From 2007 through 2008, you’d be a lucky person to find a Nintendo Wii sitting on store shelves. Nintendo started the motion-controlled gaming revolution in 2007 with the debut of the Wii. What started off to many of the console with the funny name took the casual gaming market by storm. Without the Wii, peripherals such as Microsoft’s Kinect and Sony’s Playstation Move may not have ever come to fruition. However, for the technological marvel the Wii’s motion-controlled experience was, its shortcomings on the hardware end – from its lack of high-definition graphics to something as simple as the lack of an ability to play DVD movies – eventually caught up with Nintendo and Wii sales fizzled quickly. Couple this with the lack of quality third-party games and the overwhelming amount of shovelware or crapware and what once was the darling of the console market was now the console relegated to trade-ins.
Nintendo’s follow-up to the Wii, the Wii U, is looking a lot like Apple in the smartphone market: a bit of innovation coupled with a lot of catching up to do on the hardware end. The Wii U will finally support HD graphics and has the horsepower to play on the same field of its now five or six-year-old competition. Nintendo is also looking to capitalize on the growing tablet craze by integrating a tablet controller into the Wii U.
The tablet, featuring a large touch screen along surrounded by button and joysticks, will act as a “second screen” for Wii U owners. Nintendo hopes to kill the pause menu by allowing players the ability to complete tasks that used to be buried in the pause menu right on the Wii U tablet. Imagine being able to switch your inventory on your favorite RPG without having to pause and go through the series of menus. This sounds fantastic in theory, however, will need developer talent to really determine whether the tablet will become a gamechanger or a gamebreaker.
At a press conference today, Nintendo of America President Reggie Fils-Amie announced that the Nintendo Wii U will be available in stores on Sunday, November 18, for $299.99 for the 16GB version, or $349.99 for the “deluxe” version with 32GB of storage, a GamePad (tablet) charging stand, and the launch title NintendoLand. The first of the next-generation consoles will land just in time for the biggest shopping weekend of the year (after Thanksgiving). However, if the Wii U is the hit Nintendo hopes it will be, will buyers run into the same supply, or lack thereof, issues like 2007?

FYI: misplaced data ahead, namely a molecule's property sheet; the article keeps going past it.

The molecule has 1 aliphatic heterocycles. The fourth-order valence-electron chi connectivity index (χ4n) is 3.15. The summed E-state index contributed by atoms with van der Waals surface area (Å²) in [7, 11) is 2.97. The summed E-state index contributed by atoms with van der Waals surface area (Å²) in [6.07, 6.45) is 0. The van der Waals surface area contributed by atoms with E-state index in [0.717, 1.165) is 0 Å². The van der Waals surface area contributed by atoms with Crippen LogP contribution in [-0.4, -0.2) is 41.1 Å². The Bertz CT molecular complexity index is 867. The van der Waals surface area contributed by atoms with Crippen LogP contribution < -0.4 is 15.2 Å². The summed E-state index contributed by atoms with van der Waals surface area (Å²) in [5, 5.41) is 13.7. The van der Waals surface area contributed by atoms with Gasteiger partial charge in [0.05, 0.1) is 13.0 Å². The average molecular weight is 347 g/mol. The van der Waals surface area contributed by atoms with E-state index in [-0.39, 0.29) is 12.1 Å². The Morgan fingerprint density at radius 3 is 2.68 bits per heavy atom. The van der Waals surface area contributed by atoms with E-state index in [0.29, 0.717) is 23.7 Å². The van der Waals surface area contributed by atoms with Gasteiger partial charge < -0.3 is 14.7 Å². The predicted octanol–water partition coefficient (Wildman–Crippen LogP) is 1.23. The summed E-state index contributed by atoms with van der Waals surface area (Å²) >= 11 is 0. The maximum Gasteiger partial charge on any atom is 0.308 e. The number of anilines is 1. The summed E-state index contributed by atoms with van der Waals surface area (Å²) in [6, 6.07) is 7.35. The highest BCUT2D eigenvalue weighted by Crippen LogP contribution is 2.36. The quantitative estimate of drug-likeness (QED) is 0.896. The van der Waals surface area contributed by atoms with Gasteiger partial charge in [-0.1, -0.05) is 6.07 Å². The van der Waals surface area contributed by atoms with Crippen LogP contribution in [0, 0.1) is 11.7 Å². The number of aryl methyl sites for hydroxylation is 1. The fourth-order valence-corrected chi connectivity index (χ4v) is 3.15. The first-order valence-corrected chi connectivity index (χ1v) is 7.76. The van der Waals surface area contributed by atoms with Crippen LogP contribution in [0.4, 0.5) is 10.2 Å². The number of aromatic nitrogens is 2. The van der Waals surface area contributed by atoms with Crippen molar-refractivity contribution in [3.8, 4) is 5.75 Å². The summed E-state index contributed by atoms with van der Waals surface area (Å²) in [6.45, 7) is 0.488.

One new feature shown today by Nintendo was the unveiling of Nintendo TVii. TVii is a new feature that allow Wii U owners to use the GamePad (tablet) controller to search for streaming movies or television through services like Netflix, Amazon Instant Video, and Hulu to stream to their televisions through the Wii U. TVii will be free of charge to use, not including the subscription fees for the individual services. Essentially, this is Nintendo’s answer to Apple’s AirPlay technology with the Apple TV, which allows iOS devices to stream video from their iPhones or iPads to their televisions through the Apple TV. The Xbox 360 and Playstation 3 both support these services but require the user to navigate the console through the interface on the TV.
Fils-Amie also confirmed that both NintendoLand and Super Mario U, along with 50 other titles from major publishers like EA and Ubisoft, will release on November 18 with the launch of the Wii U. We’ve already seen a preview of Assassin’s Creed III‘s possibilities with the Wii U, along with a zombie shooter from Ubisoft. While not confirmed, expect titles such as EA’s Madden 13 to also launch on November 18 (using the tablet to draw out plays could be interesting, again if EA develops it). One game noticeably absent, but likely in development, is Nintendo’s next installment of its Legend of Zelda franchise.
The November 18 launch gives Nintendo a head start over Microsoft and Sony on the “next generation” of consoles, as both competitors have yet to announce their plans for their next-gen consoles. This is probably a good thing for Nintendo, as the next-gen offerings from Microsoft and Sony will more than likely make the Wii U’s hardware feel antiquated quickly. Astute gamers will also notice that Nintendo’s tablet controller exclusivity will be short-lived, as we’ve already seen Microsoft’s tablet plans for the future with the Xbox’s Project Glass.
Gamers, will you be picking up a Wii U this November? What are you most excited about? Let us know in the comments.